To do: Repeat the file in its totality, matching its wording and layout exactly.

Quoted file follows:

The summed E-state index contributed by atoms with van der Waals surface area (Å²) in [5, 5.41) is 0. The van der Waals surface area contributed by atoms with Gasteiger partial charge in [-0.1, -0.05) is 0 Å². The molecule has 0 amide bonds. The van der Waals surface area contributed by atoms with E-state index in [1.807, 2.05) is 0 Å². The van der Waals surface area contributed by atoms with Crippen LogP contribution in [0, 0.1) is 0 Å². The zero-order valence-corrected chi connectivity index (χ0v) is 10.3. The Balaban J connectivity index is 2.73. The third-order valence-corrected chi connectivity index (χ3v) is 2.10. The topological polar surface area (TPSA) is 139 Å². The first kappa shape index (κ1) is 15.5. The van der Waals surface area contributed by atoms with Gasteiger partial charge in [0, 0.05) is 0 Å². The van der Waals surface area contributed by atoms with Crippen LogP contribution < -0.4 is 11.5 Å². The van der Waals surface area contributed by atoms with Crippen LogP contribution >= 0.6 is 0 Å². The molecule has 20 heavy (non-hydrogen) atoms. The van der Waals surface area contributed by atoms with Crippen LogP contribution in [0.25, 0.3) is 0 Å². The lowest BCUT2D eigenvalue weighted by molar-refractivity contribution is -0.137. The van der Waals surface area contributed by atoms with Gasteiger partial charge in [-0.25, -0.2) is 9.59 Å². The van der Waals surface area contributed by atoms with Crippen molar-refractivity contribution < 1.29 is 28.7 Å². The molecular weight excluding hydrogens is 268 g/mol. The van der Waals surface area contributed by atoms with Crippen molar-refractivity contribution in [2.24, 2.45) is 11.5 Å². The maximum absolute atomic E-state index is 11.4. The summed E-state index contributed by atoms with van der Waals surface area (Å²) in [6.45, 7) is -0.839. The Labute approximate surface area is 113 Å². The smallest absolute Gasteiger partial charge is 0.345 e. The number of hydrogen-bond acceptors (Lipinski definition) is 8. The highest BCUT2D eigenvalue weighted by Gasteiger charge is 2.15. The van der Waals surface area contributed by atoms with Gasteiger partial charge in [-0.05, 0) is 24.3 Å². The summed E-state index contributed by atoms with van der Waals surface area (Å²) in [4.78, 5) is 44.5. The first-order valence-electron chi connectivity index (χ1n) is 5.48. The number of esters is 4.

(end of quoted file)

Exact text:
The summed E-state index contributed by atoms with van der Waals surface area (Å²) in [5, 5.41) is 0. The van der Waals surface area contributed by atoms with Gasteiger partial charge in [-0.1, -0.05) is 0 Å². The molecule has 0 amide bonds. The van der Waals surface area contributed by atoms with E-state index in [1.807, 2.05) is 0 Å². The van der Waals surface area contributed by atoms with Crippen LogP contribution in [0, 0.1) is 0 Å². The zero-order valence-corrected chi connectivity index (χ0v) is 10.3. The Balaban J connectivity index is 2.73. The third-order valence-corrected chi connectivity index (χ3v) is 2.10. The topological polar surface area (TPSA) is 139 Å². The first kappa shape index (κ1) is 15.5. The van der Waals surface area contributed by atoms with Gasteiger partial charge in [0, 0.05) is 0 Å². The van der Waals surface area contributed by atoms with Crippen LogP contribution < -0.4 is 11.5 Å². The van der Waals surface area contributed by atoms with Crippen LogP contribution >= 0.6 is 0 Å². The molecule has 20 heavy (non-hydrogen) atoms. The van der Waals surface area contributed by atoms with Crippen LogP contribution in [0.25, 0.3) is 0 Å². The lowest BCUT2D eigenvalue weighted by molar-refractivity contribution is -0.137. The van der Waals surface area contributed by atoms with Gasteiger partial charge in [-0.25, -0.2) is 9.59 Å². The van der Waals surface area contributed by atoms with Crippen molar-refractivity contribution < 1.29 is 28.7 Å². The molecular weight excluding hydrogens is 268 g/mol. The van der Waals surface area contributed by atoms with Crippen molar-refractivity contribution in [2.24, 2.45) is 11.5 Å². The maximum absolute atomic E-state index is 11.4. The summed E-state index contributed by atoms with van der Waals surface area (Å²) in [6.45, 7) is -0.839. The Labute approximate surface area is 113 Å². The smallest absolute Gasteiger partial charge is 0.345 e. The number of hydrogen-bond acceptors (Lipinski definition) is 8. The highest BCUT2D eigenvalue weighted by Gasteiger charge is 2.15. The van der Waals surface area contributed by atoms with Gasteiger partial charge in [-0.05, 0) is 24.3 Å². The summed E-state index contributed by atoms with van der Waals surface area (Å²) in [4.78, 5) is 44.5. The first-order valence-electron chi connectivity index (χ1n) is 5.48. The number of esters is 4.